Rocket Science? Meet Quant Trading.

Quant Galore
5 min readAug 28


A wise man once said that trading isn’t rocket science. Well… sometimes it is, literally.

To those outside of finance, what quantitative traders and hedge funds do may seem like rocket science. However, although what really goes on behind the scenes may not be too complex, sometimes, it really is rocket science.

So, today, we’ll be taking a dive into how Wall Street quants apply actual rocket science concepts to real-world trading.

Signals Are Everything

While Aerospace Engineering (rocket science) and Finance may not have much in common, the biggest similarity is that they both use tons of data. In both fields, most of this data is in the form of a time-series, where the data points are observations across time:


In both fields, the data is used to generate insights, but most importantly, it’s used to influence decision making. Making data-driven decisions are especially important when it comes to rockets, as errors in performance can lead to deadly and costly mistakes.

Because of this, engineers have worked tirelessly to create a framework for getting the absolute most of their data:

Digital Filtering

A digital filter is essentially just a way transforming data to make it more interpretable. This transformation is done to identify trends and better spot anomalies. To see why this is necessary, let’s look at how one dataset can look very different after filtering:

Original Data:


A common type of filtering is low-pass filtering. This essentially just smooths the data so that fast, rapid changes don’t alter the message of the data:

Low-Pass Filtered (Smoothed):

This is done to identify long-term trends and to identify baseline average values.

On the opposite end of low-pass filtering is high-pass filtering. Instead of smoothing out the data, this extracts only the fast, rapid changes:

High-Pass Filtered

To see why digital filtering is important, let’s walk through an example from both rocket science and finance.

In Space:

You are a pilot for a small rocket company and have made your first venture into space. You’ve just launched, so you can’t sit back on auto-pilot just yet and have to monitor and adapt to the signals on your screen. Most launch failures happen due to combustion issues, so you navigate to the screen which features the engine data.

Generally, this process will be fully automated since the changes need to happen quickly and precisely, but here’s what might happen:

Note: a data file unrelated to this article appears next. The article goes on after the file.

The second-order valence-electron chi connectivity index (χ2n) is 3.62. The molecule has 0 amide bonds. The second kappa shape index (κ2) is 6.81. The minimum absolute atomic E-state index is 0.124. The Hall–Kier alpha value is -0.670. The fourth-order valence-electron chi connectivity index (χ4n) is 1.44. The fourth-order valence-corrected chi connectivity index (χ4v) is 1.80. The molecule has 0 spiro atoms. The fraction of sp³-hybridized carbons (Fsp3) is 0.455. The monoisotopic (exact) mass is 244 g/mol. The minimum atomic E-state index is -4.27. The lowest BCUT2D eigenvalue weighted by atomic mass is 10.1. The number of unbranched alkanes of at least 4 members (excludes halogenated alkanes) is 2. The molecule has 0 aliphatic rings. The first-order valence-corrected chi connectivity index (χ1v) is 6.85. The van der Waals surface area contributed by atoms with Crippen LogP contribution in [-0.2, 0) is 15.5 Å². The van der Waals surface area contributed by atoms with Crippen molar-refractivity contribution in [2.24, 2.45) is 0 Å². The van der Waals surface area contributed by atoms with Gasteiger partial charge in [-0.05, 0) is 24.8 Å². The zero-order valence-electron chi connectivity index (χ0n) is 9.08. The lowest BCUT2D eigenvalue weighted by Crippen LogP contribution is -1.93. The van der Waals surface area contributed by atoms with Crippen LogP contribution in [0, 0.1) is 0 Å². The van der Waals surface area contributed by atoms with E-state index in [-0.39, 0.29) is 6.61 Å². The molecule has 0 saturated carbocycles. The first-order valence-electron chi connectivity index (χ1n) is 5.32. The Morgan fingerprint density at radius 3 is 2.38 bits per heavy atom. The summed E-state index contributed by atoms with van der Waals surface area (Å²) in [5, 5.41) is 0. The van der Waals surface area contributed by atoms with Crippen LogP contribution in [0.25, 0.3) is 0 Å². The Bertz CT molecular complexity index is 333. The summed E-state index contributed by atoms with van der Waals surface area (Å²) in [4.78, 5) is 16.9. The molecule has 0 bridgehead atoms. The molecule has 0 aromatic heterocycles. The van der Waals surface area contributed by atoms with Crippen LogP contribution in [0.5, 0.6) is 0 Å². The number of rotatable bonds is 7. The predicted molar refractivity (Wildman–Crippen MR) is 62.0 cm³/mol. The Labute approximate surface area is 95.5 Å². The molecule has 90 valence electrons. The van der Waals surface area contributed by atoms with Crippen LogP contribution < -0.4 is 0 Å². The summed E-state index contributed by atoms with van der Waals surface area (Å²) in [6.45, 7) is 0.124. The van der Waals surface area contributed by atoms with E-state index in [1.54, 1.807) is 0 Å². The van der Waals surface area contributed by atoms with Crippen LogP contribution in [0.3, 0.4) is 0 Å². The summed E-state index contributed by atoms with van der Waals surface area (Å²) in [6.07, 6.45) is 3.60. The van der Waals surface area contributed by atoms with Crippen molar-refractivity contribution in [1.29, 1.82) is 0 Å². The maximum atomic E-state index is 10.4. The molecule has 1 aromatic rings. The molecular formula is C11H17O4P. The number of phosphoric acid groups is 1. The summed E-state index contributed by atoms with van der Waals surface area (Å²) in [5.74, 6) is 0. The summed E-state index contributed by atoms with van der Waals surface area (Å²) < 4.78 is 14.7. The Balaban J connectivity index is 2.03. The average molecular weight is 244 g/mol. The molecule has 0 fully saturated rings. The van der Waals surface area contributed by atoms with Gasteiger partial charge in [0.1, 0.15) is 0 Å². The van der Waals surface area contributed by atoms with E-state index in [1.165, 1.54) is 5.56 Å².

1. The system may combine multiple measures into 1 low-pass smoothed signal that represents overall combustion health (e.g., temperature, + fuel + oxygen level, etc.)
  2. If that signal then dips to levels below its long-term average, the signal will be filtered into each of its high-pass components.
  3. If the deviation is caused by the temperature signal, the system will activate the cooling systems to get the combustion health back on track.

In Finance:

Since finance has recruited from aerospace talent for decades now, there has been ample time to integrate these filtering techniques into almost every aspect of trading — some of which you may be well familiar with.


There’s perhaps no better example of high-pass filtering than volatility data:

While volatility itself isn’t a filter, it acts as one by highlighting the short, fleeting, and rapid changes to the underlying data — filtering out the smoother, slower changes.

In practice, this is mostly used as the basis for the timing of market entries, but by extrapolating it into an option selling strategy, it can be extremely profitable: Volatility Trading is Back, Seriously.


On the other end, there’s perhaps no better example of low-pass filtering than moving averages:

By smoothing out all of the rapid, short-term prices, moving averages help to act as a gauge of long-term trends and to better answer the question of “how far is this data point away from the average we expect?”

In practice, this is sometimes the starting of many factors used in investment decisions. For example, if today’s technology sector prices are 3 times greater than the 200 day moving average, a contrarian investor may consider shorting the sector since they deem it as overvalued.

So overall, while Finance generally isn’t as tough as rocket science, it’s done a terrific job of inheriting some of the fields common practices.

If this article piqued your interest, you’d definitely enjoy some of my other posts just like this one:

Happy trading! 😄



Quant Galore

Finance, Math, and Code. Why settle for less? @ The Quant's Playbook on Substack